• Total of $15 billion to the U.S. Army Corps of Engineers

  • $10 billion for the construction account

  • $3 billion of this is for the Inland Waterways System

  • $500 million would be for environmental infrastructure (Section 219) projects

  • $5 billion in Operation and Maintenance funding

Bureau of Reclamation Projects

  • · $3.5 billion for western water infrastructure and drought resiliency measures, including:

  • o $750 million for sustainable, multi-benefit water storage projects

  • o $500 for water recycling and reuse projects

  • o $260 million for innovative water desalination projects

Coastal Projects

  • $3 billion coastal resiliency fund managed by the National Oceanic and Atmospheric Administration (NOAA) to provide funding for shovel-ready coastal restoration projects that restores habitat for fish and wildlife or assists in adaptation to the impacts of climate change.

  • Living Shoreline Grant Program: authorizes $50 million per year for grants for living shoreline projects through NOAA to increase climate resilience of shorelines.

Housing

  • Public Housing Capital Fund: $70 billion to the public housing capital fund.

  • $5 billion to the National Housing Trust Fund.

  • $5 billion for the HOME program.

  • $2.5 billion for the Section 811 Supportive Housing for Persons with Disabilities program.

  • $2.5 billion for the Section 202 Supportive Housing for the Elderly program

  • $10 billion for a new competitive allocation of the Community Development Block Grant program

Port Projects

  • $500 million a year for a zero emissions ports infrastructure program through fiscal year 2030 to assist ports and port users with replacing cargo handling equipment, port harbor craft, drayage trucks, and more with zero emissions equipment and technology.

  • An additional $50 million a year for fiscal years 2021 through 2025 for the Diesel Emissions Reduction Act specifically to reduce port emissions.


Airport Projects

  • $4 billion per year for the Airport Improvement Program (AIP) for fiscal years 2021 through 2025.

  • Supplemental funding for the AIP in the following amounts to be distributed based on airport passenger enplanement levels, with 12 percent in total set-asides for cargo airports, general aviation, reliever, and nonprimary commercial service airports, and airport projects that increase climate resiliency, reduce greenhouse gas emissions, and mitigate airplane noise, among other things:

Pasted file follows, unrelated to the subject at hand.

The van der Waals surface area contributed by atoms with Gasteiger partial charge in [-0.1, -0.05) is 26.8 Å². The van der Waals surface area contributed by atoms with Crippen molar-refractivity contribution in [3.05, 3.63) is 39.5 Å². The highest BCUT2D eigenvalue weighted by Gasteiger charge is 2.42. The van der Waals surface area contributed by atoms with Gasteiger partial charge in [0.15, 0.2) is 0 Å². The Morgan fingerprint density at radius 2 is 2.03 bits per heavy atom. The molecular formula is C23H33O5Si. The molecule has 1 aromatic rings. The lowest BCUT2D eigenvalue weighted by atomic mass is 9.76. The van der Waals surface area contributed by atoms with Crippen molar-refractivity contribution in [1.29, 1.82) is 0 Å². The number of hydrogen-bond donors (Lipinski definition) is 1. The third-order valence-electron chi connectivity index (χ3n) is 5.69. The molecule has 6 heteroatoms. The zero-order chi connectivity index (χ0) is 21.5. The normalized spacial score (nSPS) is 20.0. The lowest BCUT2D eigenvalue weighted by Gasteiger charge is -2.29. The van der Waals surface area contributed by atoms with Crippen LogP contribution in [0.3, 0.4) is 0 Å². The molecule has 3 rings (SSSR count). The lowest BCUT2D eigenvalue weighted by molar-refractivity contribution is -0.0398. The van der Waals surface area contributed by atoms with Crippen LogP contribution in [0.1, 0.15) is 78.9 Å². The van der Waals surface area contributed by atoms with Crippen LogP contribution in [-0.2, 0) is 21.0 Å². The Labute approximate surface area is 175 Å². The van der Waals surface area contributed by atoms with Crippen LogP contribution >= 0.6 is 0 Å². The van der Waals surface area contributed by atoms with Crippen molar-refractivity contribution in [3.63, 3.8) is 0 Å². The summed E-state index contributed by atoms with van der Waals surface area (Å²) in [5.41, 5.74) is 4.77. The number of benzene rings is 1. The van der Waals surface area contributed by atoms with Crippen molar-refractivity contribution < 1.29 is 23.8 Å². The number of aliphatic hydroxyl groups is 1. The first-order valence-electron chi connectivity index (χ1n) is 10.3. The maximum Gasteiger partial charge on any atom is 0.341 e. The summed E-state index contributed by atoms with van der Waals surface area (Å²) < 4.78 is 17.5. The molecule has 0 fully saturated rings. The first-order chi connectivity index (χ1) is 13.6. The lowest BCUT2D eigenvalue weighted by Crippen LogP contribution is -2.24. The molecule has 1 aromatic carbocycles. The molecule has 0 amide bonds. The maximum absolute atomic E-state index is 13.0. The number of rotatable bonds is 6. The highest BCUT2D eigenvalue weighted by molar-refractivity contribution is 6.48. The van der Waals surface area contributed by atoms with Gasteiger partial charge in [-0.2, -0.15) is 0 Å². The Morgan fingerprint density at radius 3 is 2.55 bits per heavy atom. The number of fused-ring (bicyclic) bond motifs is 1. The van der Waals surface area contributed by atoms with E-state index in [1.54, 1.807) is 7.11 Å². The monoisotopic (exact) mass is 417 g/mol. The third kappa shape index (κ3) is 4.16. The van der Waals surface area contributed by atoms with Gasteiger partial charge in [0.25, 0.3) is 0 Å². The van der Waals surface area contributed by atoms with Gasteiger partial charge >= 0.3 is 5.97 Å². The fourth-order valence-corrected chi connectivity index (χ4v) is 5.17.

o $3 billion for FY 2021

o $3.25 billion for FY 2022

o $3.50 billion for FY 2023

o $3.75 billion for FY 2024

o $4 billion for FY 2025


Broadband

  • Broadband benefit program that entitles households with a member who qualifies for Lifeline, free/reduced school lunch, or are recently unemployed to receive a $50 benefit, or a $75 benefit on tribal lands, to put toward the monthly price of internet service. Internet service providers would be required to provide eligible households service at a price reduced by an amount up to the benefit, and those providers can seek a reimbursement from the Federal Communications Commission (FCC) for such amount. The program is appropriated $9 billion.

  • Expansion of Broadband Access in Unserved Areas and Areas with Low-Tier or Mid-Tier Service: Appropriates $80 billion to fund competitive bidding systems to build broadband infrastructure. Seventy-five percent of the funding is to be used for a nationwide system of competitive bidding to fund broadband deployment in unserved areas, defined as areas with service below 25/25 Megabits per second (Mbps), and areas with low-tier service, defined as areas with service between 25/25 and 100/100 Mbps. The remaining funds (25 percent) are to be distributed among States, by population, for States to conduct statewide systems of competitive bidding for broadband deployment in unserved areas, areas with low-tier service, and to unserved anchor institutions (anchor institutions with speeds less than 1 gigabit per 1,000 users).


Hazard Mitigation

Establishes an option for state revolving loan funds under the Federal Emergency Management Agency (FEMA) for hazard mitigation projects.


Miscellaneous

  • Brownfields: Increases and extends funding for the Brownfields program.

  • Lots of tax and energy credits, including improvements to the Low-Income Housing Tax Credit.

  • $25 billion for the Postal Service for the modernization of postal infrastructure and operations, including through capital expenditures to purchase delivery vehicles, processing equipment, and other goods. The section reserves $6 billion for the purchase of new vehicles.